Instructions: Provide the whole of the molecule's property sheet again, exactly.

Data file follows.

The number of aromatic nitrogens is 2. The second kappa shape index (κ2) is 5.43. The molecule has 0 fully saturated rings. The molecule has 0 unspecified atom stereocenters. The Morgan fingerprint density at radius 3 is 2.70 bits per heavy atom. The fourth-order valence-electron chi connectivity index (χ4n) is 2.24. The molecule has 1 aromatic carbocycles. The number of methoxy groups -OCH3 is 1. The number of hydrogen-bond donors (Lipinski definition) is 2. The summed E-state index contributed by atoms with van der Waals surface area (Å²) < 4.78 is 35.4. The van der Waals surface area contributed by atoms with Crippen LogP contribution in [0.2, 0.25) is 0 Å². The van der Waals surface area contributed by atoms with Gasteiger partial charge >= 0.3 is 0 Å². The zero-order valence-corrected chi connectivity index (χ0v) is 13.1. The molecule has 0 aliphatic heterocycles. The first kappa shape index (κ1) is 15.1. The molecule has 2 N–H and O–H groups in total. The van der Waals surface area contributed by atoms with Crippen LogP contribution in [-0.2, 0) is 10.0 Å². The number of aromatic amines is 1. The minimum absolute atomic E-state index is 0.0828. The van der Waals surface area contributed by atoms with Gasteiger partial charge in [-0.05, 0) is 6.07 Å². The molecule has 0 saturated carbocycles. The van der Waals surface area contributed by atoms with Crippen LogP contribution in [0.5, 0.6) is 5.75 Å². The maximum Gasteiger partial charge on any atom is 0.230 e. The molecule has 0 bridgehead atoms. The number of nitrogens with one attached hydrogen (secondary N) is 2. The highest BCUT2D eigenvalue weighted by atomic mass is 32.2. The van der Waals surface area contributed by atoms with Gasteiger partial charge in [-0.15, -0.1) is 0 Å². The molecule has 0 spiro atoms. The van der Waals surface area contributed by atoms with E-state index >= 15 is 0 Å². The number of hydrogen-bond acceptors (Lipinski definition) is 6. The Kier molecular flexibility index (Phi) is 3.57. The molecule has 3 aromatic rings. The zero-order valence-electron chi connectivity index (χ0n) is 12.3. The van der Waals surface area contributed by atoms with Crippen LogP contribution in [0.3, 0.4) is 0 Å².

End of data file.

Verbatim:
The number of aromatic nitrogens is 2. The second kappa shape index (κ2) is 5.43. The molecule has 0 fully saturated rings. The molecule has 0 unspecified atom stereocenters. The Morgan fingerprint density at radius 3 is 2.70 bits per heavy atom. The fourth-order valence-electron chi connectivity index (χ4n) is 2.24. The molecule has 1 aromatic carbocycles. The number of methoxy groups -OCH3 is 1. The number of hydrogen-bond donors (Lipinski definition) is 2. The summed E-state index contributed by atoms with van der Waals surface area (Å²) < 4.78 is 35.4. The van der Waals surface area contributed by atoms with Crippen LogP contribution in [0.2, 0.25) is 0 Å². The van der Waals surface area contributed by atoms with Gasteiger partial charge >= 0.3 is 0 Å². The zero-order valence-corrected chi connectivity index (χ0v) is 13.1. The molecule has 0 aliphatic heterocycles. The first kappa shape index (κ1) is 15.1. The molecule has 2 N–H and O–H groups in total. The van der Waals surface area contributed by atoms with Crippen LogP contribution in [-0.2, 0) is 10.0 Å². The number of aromatic amines is 1. The minimum absolute atomic E-state index is 0.0828. The van der Waals surface area contributed by atoms with Gasteiger partial charge in [-0.05, 0) is 6.07 Å². The molecule has 0 saturated carbocycles. The van der Waals surface area contributed by atoms with Crippen LogP contribution in [0.5, 0.6) is 5.75 Å². The maximum Gasteiger partial charge on any atom is 0.230 e. The molecule has 0 bridgehead atoms. The number of nitrogens with one attached hydrogen (secondary N) is 2. The highest BCUT2D eigenvalue weighted by atomic mass is 32.2. The van der Waals surface area contributed by atoms with Gasteiger partial charge in [-0.15, -0.1) is 0 Å². The molecule has 0 spiro atoms. The van der Waals surface area contributed by atoms with E-state index >= 15 is 0 Å². The number of hydrogen-bond acceptors (Lipinski definition) is 6. The Kier molecular flexibility index (Phi) is 3.57. The molecule has 3 aromatic rings. The zero-order valence-electron chi connectivity index (χ0n) is 12.3. The van der Waals surface area contributed by atoms with Crippen LogP contribution in [0.3, 0.4) is 0 Å².